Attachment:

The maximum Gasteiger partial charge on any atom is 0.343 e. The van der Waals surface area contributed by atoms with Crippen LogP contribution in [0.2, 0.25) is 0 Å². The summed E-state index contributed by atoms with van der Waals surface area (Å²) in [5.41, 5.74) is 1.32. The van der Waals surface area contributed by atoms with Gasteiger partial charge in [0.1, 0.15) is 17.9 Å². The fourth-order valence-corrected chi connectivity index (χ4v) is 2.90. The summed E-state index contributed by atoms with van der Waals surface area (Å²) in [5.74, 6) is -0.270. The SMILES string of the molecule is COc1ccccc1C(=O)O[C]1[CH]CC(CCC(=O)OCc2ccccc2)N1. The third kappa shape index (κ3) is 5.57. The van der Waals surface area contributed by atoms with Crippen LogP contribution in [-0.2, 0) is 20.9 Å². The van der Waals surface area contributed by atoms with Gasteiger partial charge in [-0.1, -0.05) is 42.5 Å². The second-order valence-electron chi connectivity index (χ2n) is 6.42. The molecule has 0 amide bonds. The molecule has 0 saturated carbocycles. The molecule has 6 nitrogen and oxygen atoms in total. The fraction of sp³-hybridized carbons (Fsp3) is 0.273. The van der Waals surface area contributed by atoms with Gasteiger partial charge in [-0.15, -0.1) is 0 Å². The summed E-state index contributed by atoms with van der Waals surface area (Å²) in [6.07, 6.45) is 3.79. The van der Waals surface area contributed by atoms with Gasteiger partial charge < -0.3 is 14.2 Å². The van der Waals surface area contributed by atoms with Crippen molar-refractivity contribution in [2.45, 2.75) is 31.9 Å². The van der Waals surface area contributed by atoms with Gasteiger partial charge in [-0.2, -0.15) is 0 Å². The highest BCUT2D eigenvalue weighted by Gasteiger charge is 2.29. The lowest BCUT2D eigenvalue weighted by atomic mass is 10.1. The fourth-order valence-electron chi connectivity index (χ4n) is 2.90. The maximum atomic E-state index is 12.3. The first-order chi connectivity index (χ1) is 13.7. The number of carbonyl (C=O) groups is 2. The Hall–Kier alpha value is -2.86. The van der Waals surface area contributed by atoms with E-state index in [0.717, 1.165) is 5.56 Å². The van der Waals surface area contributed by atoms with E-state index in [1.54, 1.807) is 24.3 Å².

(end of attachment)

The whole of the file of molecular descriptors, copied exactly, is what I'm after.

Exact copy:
The maximum Gasteiger partial charge on any atom is 0.343 e. The van der Waals surface area contributed by atoms with Crippen LogP contribution in [0.2, 0.25) is 0 Å². The summed E-state index contributed by atoms with van der Waals surface area (Å²) in [5.41, 5.74) is 1.32. The van der Waals surface area contributed by atoms with Gasteiger partial charge in [0.1, 0.15) is 17.9 Å². The fourth-order valence-corrected chi connectivity index (χ4v) is 2.90. The summed E-state index contributed by atoms with van der Waals surface area (Å²) in [5.74, 6) is -0.270. The SMILES string of the molecule is COc1ccccc1C(=O)O[C]1[CH]CC(CCC(=O)OCc2ccccc2)N1. The third kappa shape index (κ3) is 5.57. The van der Waals surface area contributed by atoms with Crippen LogP contribution in [-0.2, 0) is 20.9 Å². The van der Waals surface area contributed by atoms with Gasteiger partial charge in [-0.1, -0.05) is 42.5 Å². The second-order valence-electron chi connectivity index (χ2n) is 6.42. The molecule has 0 amide bonds. The molecule has 0 saturated carbocycles. The molecule has 6 nitrogen and oxygen atoms in total. The fraction of sp³-hybridized carbons (Fsp3) is 0.273. The van der Waals surface area contributed by atoms with Gasteiger partial charge in [-0.15, -0.1) is 0 Å². The summed E-state index contributed by atoms with van der Waals surface area (Å²) in [6.07, 6.45) is 3.79. The van der Waals surface area contributed by atoms with Gasteiger partial charge < -0.3 is 14.2 Å². The van der Waals surface area contributed by atoms with Crippen molar-refractivity contribution in [2.45, 2.75) is 31.9 Å². The van der Waals surface area contributed by atoms with Gasteiger partial charge in [-0.2, -0.15) is 0 Å². The highest BCUT2D eigenvalue weighted by Gasteiger charge is 2.29. The lowest BCUT2D eigenvalue weighted by atomic mass is 10.1. The fourth-order valence-electron chi connectivity index (χ4n) is 2.90. The maximum atomic E-state index is 12.3. The first-order chi connectivity index (χ1) is 13.7. The number of carbonyl (C=O) groups is 2. The Hall–Kier alpha value is -2.86. The van der Waals surface area contributed by atoms with E-state index in [0.717, 1.165) is 5.56 Å². The van der Waals surface area contributed by atoms with E-state index in [1.54, 1.807) is 24.3 Å².